This captivating sequel to A Christmas Carol is brought to you by Jim Moore.

“What a year it’s been,” Scrooge thought as he settled onto his favorite bar stool at the local pub.

A young man not more than 25 years old settled in beside him. “How so?” he asked Scrooge.

Did I say that out loud? Scrooge wondered. “One year ago, right now, I was hoarding everything I owned with no regard for anyone else. I did not care about anyone’s needs or happiness. My goal was to get what I needed and the rest could care for themselves.”

“Oh yes,” the young man replied, “I’ve heard of you. You made a great difference in this town. People are saying Tiny Tim would have died without your intervention. Why did you do all this?”

“Last Christmas Eve,” Scrooge said, “I was visited by three Spirits and one ghost who showed me that if I did not change my behavior I would die a lonely, frustrated old man. I realized that if I didn’t act like a better person, I would be punished. So I changed. I started doing things for others. Feeding the hungry. Caring for my workers. Spending time with family. And what’s funny is, everyone started treating me better.

“People who used to ignore me or mock me came to love me. They appreciated the good things I did. Moreover, I got such a warm feeling of acceptance every time I performed a good deed. As if I was now a better person for doing the right thing.”

“That’s called self-justification,” the young man explained.

“It is?” Scrooge responded. “Well look at me, I’m self-justified! How wonderful!”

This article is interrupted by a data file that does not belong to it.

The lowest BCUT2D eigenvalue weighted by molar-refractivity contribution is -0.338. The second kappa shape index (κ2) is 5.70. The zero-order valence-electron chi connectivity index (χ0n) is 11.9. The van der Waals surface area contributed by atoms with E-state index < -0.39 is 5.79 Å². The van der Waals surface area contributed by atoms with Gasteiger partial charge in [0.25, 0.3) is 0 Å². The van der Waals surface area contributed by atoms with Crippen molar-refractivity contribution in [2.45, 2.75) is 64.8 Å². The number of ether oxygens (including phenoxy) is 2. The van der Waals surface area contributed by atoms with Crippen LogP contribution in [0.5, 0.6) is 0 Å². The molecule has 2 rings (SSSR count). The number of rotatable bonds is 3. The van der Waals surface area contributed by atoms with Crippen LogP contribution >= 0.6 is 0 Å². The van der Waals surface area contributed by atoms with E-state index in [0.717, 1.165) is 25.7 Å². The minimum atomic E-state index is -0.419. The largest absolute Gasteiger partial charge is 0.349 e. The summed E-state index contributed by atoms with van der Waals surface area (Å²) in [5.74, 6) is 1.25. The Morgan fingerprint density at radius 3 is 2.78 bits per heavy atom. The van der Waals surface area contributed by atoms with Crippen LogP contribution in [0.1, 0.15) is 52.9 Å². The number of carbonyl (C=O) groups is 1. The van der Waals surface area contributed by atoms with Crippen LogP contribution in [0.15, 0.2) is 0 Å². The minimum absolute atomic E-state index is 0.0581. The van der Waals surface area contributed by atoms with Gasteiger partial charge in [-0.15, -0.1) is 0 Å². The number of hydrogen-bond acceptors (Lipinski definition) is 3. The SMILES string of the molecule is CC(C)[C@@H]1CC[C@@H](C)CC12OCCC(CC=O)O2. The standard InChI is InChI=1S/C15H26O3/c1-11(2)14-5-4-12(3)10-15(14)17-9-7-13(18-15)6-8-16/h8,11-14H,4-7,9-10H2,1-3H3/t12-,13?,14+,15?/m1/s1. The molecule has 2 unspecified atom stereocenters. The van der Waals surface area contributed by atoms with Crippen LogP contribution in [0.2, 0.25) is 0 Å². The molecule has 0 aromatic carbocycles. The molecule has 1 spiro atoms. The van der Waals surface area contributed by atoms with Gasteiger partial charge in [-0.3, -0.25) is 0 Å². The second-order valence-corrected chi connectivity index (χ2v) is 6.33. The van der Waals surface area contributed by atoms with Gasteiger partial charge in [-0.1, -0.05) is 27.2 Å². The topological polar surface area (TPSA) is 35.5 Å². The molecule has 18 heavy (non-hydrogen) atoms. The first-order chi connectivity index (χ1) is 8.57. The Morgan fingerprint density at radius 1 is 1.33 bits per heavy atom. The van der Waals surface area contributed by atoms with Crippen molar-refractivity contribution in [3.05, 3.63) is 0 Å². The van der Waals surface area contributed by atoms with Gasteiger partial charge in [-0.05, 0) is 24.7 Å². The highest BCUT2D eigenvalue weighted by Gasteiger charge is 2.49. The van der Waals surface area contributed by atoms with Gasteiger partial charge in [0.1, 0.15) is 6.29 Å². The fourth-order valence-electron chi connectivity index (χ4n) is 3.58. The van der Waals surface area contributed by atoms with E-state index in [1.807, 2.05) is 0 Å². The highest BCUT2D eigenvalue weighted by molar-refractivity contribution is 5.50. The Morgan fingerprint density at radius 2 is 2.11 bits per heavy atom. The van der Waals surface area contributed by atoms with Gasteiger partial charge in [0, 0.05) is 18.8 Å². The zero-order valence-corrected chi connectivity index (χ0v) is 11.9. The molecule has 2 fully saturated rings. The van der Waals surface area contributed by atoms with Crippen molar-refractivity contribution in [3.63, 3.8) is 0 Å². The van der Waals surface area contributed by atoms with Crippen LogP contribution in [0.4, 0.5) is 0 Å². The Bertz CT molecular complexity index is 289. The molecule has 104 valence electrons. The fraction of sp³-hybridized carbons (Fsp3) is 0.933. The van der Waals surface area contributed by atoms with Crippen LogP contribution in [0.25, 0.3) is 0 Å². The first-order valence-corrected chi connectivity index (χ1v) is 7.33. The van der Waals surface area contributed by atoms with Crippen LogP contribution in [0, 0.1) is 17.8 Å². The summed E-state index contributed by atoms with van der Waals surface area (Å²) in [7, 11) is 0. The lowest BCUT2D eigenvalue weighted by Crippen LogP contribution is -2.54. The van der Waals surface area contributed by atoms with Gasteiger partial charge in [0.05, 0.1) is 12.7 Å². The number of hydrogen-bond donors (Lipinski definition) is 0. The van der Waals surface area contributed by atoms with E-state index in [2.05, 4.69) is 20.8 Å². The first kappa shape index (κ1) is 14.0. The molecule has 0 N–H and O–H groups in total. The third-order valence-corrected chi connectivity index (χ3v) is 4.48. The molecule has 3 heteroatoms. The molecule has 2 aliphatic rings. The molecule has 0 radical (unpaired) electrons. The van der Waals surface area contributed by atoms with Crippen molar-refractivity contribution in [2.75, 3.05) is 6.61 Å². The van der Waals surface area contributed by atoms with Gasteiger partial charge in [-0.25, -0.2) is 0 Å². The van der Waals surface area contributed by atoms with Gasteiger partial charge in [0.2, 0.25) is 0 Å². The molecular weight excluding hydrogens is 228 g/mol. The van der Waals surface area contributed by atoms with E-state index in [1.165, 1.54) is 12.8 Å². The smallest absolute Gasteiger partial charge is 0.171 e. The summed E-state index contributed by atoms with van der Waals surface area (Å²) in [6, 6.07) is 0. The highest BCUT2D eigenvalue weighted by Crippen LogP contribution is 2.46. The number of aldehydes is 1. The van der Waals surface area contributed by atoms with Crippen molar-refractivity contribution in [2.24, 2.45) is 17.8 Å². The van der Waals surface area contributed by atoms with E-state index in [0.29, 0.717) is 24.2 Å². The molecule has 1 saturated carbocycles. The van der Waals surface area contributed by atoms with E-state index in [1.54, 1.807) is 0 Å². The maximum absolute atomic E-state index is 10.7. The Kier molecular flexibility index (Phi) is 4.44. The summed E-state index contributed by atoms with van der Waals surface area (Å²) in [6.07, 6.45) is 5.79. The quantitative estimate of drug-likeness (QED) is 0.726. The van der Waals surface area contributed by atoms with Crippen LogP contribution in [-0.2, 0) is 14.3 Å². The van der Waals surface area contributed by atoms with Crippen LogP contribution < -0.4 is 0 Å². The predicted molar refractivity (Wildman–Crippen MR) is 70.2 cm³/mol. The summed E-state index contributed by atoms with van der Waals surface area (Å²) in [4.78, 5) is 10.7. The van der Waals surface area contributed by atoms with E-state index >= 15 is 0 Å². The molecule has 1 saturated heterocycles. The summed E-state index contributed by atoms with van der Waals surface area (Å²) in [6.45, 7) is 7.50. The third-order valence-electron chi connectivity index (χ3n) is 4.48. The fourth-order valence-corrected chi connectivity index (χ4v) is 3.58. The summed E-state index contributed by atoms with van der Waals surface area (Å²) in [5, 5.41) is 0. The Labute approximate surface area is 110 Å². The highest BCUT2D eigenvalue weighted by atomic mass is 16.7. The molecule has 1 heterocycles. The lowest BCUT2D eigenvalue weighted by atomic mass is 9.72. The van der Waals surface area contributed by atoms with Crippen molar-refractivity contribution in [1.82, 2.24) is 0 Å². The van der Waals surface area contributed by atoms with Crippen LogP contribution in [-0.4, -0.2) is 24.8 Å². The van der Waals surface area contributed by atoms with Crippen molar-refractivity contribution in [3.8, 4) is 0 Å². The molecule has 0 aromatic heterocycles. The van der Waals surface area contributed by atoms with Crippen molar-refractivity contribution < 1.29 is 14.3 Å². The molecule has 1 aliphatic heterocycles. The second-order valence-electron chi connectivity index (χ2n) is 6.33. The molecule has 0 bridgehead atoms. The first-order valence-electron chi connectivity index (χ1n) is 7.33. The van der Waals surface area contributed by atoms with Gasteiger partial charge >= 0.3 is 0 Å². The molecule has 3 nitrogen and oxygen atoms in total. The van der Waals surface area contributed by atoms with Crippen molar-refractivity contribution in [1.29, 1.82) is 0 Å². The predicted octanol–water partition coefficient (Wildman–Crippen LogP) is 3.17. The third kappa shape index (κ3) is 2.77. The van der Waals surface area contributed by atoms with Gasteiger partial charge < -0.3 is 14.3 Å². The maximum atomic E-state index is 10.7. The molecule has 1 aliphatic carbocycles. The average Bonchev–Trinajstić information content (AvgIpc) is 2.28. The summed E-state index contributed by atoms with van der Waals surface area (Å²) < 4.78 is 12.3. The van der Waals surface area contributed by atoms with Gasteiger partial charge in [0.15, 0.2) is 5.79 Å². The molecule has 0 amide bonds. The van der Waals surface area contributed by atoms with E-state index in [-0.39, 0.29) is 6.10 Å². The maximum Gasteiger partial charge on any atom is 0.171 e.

“But is it, Scrooge?” The young fellow pressed in a little. “What do you feel when you don’t make the right choice?”

Scrooge stopped for a moment and took a sip of his ale. His expression changed as he thought about the question. “I’ll say this, my friend. Before I tried to be a good person I didn’t know how much work it was. I thought I’d buy Cratchit a turkey and give him the day off, then I’d head to Fred’s party for a drink, and that would be it. However, the next day I saw something else I needed to do. The next day, there was some new problem. The next week, a major issue no one was dealing with. Every time I’d think about that cold gravestone and wonder, if I don’t do this, will that still be my fate? What seemed fun at first became work.

“Then I realized so many other people were not working as hard as they should! So I started warning them about what would happen if they didn’t do the things they were supposed to do. Their behavior was inexcusable, and they needed to know! Gradually the people who were praising me stopped. They still seem respectful of my sacrifices but I sense they don’t like me very much. Maybe I just remind them of their own cold graves.”

“I know I didn’t care for your speeches very much, Ebenezer,” the young man stated.

For the first time Scrooge looked closely at the man. He realized that if he looked away and squinted, the fellow seemed to wink of green and red. Alarmed, he shouted, “Who are you boy?! You’re one of them, aren’t you? I’m following your rules! Why are you here? What else do you want?”